Avoid telling people “don’t panic”. Even calling someone’s fears “panic” is a way of diminishing them. What is “panic” to you is simply “not doing as you think I should” to an anxious public.

#5 Your actions communicate more than your words

Think about what your actions say to the public. For instance, the Australian government’s decision to cancel all temporary visas from West African countries affected by Ebola virus in 2014 signalled that Ebola was a real, terrifying threat. This message undermined consistent reassuring official public health messages that the risk of transmission within the community in Australia was extremely low.

Helping people become less fearful can be as simple as giving them back some control in the situation, for instance by giving people concrete actions they can take. In the case of Ebola, that might mean monitoring their temperature if they think they have been exposed.

Public health units can also work with community members to develop or co-design their own solutions. Deliberative processes such as these, where people can see their stake in the outcome, can be exceptionally strong ways of enhancing public trust in processes and institutions.

#6 Play the long game

Effective risk communication means playing a long game of “getting to maybe”, the “maybe” being where officials can still engage a resistant public, one frightened and persuaded by “alt-facts”.

The aim is to maintain the relationships and the dialogue, not to correct all people’s false beliefs. Ironically this provides the best protection against polarisation and “alt-facts”, and hence our capacity as a society to confront the risks we collectively face.

The ConversationClaire Hooker is the Senior Lecturer and Coordinator, Health and Medical Humanities at University of Sydney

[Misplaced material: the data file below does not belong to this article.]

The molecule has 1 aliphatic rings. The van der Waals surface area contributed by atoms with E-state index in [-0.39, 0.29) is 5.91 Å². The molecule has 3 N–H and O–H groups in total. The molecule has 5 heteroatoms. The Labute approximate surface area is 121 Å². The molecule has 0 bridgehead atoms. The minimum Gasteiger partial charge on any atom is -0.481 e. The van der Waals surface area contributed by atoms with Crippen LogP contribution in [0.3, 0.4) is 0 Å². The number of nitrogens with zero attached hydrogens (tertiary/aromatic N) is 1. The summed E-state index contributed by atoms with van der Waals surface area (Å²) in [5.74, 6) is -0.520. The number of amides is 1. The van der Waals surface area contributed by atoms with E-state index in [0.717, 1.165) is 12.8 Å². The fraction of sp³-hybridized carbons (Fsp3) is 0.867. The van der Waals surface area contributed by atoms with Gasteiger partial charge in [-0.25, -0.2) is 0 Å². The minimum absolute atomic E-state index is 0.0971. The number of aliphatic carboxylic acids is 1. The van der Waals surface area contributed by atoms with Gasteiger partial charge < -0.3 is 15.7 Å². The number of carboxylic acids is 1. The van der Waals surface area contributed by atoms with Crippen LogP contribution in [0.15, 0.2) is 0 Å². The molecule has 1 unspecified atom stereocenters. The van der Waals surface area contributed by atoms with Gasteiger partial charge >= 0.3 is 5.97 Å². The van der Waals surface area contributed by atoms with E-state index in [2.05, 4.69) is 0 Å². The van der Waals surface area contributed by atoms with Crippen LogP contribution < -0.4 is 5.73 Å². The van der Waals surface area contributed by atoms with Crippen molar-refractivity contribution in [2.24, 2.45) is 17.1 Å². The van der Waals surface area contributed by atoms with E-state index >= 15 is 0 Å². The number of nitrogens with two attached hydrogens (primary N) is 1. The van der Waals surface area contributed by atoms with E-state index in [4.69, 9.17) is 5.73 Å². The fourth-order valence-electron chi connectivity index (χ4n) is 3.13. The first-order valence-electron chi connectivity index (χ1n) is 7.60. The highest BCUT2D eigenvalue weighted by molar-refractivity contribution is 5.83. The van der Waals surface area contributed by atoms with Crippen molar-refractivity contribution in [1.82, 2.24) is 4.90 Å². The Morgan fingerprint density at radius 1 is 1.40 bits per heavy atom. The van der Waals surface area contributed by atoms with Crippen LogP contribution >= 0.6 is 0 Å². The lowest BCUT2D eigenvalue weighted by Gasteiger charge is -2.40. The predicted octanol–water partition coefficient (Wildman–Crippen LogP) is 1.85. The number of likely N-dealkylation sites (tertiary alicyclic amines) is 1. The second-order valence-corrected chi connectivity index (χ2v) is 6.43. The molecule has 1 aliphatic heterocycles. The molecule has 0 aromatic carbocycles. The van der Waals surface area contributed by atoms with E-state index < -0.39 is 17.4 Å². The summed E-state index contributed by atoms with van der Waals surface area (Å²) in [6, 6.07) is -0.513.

This article was originally published on The Conversation.


Comments

    #7 Let your fists do the talking.
    Don't even waste your time with #1 to #6. Reason, facts and logic are lost on the terminally stupid, I've tried to have measured conversations with anti-vaxxers, it's like trying to have a dialogue with your goldfish.

    People aren't necessarily stupid, but in general, are easily led. The problem is, once they are on that led path, it's damned near impossible to change their mind. Personally, if I still had children around the house and once I had explained why I'm not happy about their decision, I'd be asking them to stay well away from my family. Hell, stay the hell away from my kids school too. There is more than enough information around that they can avail themselves of, ask them to read both sides of the argument, then just walk away.

    Last edited 16/02/17 9:59 am

    One point that is missed here is the desire to 'save face' and 'be consistent'. Once someone has voiced a public position and contributed significant effort to a cause, they will often find that they are trapped into continually validating that position despite new evidence.

    They have a sunk cost. They have a persona. And to switch positions would confirm that they have wasted effort and are not of sound mind. You can't convince someone to change their opinion. They can only change their opinion.

    And finally, once scientists stop burying dinosaur bones I will start believing their other findings.

    Suggestion #7 - try arguing with the 97% of Western Europe that does not fluoridate its water supply, and then take on all Western European media outlets for being negligent in failing in their duty to whip up hysteria about this state of affairs.

      97% of western europe? please state your source. There are only 8 or 9 countries in western europe not 30 so I'm wondering how that 3% works out. So is this 97% of population or area? or maybe just your imagination made that figure up?

    Context and timing is important... is the person standing on a soap box, or talking to you like a person, how adamant are they, test the waters with a few simple facts and see how they shoot them down.

    My usual one is ask them what they know about Autism, vaccines cause autism... and what is autism??? Its the lack of knowledge what is autism that usually surprises me about the feverant attitude and then see how they react. Its the ignorance of what Autism is that I find alarming, just correcting a few myths about autism can change a persons attitude on the vaccine issue.